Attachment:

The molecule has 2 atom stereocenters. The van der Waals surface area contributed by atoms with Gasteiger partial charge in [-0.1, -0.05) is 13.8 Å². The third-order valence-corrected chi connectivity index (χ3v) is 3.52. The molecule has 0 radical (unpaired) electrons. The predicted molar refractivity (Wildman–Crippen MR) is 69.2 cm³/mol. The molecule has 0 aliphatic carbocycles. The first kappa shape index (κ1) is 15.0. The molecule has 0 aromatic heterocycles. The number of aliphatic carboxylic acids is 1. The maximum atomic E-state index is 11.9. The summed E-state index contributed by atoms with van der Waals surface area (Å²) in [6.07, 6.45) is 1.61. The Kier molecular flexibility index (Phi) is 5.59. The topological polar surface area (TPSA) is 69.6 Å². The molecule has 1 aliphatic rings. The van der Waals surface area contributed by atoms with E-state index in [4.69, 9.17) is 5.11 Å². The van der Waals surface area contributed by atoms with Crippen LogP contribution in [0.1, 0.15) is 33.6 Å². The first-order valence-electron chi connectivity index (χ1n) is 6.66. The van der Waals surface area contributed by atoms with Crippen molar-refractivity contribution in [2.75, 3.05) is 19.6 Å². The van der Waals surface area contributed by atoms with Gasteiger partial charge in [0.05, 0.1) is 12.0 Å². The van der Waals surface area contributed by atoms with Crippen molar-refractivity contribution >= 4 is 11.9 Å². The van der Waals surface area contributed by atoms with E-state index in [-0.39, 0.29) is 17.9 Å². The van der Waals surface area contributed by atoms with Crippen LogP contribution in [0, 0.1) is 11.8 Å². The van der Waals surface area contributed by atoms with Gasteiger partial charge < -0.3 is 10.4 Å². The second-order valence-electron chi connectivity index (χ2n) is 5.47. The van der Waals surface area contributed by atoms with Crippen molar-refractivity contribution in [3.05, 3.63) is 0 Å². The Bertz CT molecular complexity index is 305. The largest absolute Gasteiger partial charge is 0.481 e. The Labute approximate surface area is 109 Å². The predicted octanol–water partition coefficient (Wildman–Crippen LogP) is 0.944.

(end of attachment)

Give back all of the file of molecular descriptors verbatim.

The molecule has 2 atom stereocenters. The van der Waals surface area contributed by atoms with Gasteiger partial charge in [-0.1, -0.05) is 13.8 Å². The third-order valence-corrected chi connectivity index (χ3v) is 3.52. The molecule has 0 radical (unpaired) electrons. The predicted molar refractivity (Wildman–Crippen MR) is 69.2 cm³/mol. The molecule has 0 aliphatic carbocycles. The first kappa shape index (κ1) is 15.0. The molecule has 0 aromatic heterocycles. The number of aliphatic carboxylic acids is 1. The maximum atomic E-state index is 11.9. The summed E-state index contributed by atoms with van der Waals surface area (Å²) in [6.07, 6.45) is 1.61. The Kier molecular flexibility index (Phi) is 5.59. The topological polar surface area (TPSA) is 69.6 Å². The molecule has 1 aliphatic rings. The van der Waals surface area contributed by atoms with E-state index in [4.69, 9.17) is 5.11 Å². The van der Waals surface area contributed by atoms with Crippen LogP contribution in [0.1, 0.15) is 33.6 Å². The first-order valence-electron chi connectivity index (χ1n) is 6.66. The van der Waals surface area contributed by atoms with Crippen molar-refractivity contribution in [2.75, 3.05) is 19.6 Å². The van der Waals surface area contributed by atoms with Gasteiger partial charge in [0.05, 0.1) is 12.0 Å². The van der Waals surface area contributed by atoms with Crippen molar-refractivity contribution >= 4 is 11.9 Å². The van der Waals surface area contributed by atoms with E-state index in [-0.39, 0.29) is 17.9 Å². The van der Waals surface area contributed by atoms with Crippen LogP contribution in [0, 0.1) is 11.8 Å². The van der Waals surface area contributed by atoms with Gasteiger partial charge < -0.3 is 10.4 Å². The second-order valence-electron chi connectivity index (χ2n) is 5.47. The van der Waals surface area contributed by atoms with Crippen molar-refractivity contribution in [3.05, 3.63) is 0 Å². The Bertz CT molecular complexity index is 305. The largest absolute Gasteiger partial charge is 0.481 e. The Labute approximate surface area is 109 Å². The predicted octanol–water partition coefficient (Wildman–Crippen LogP) is 0.944.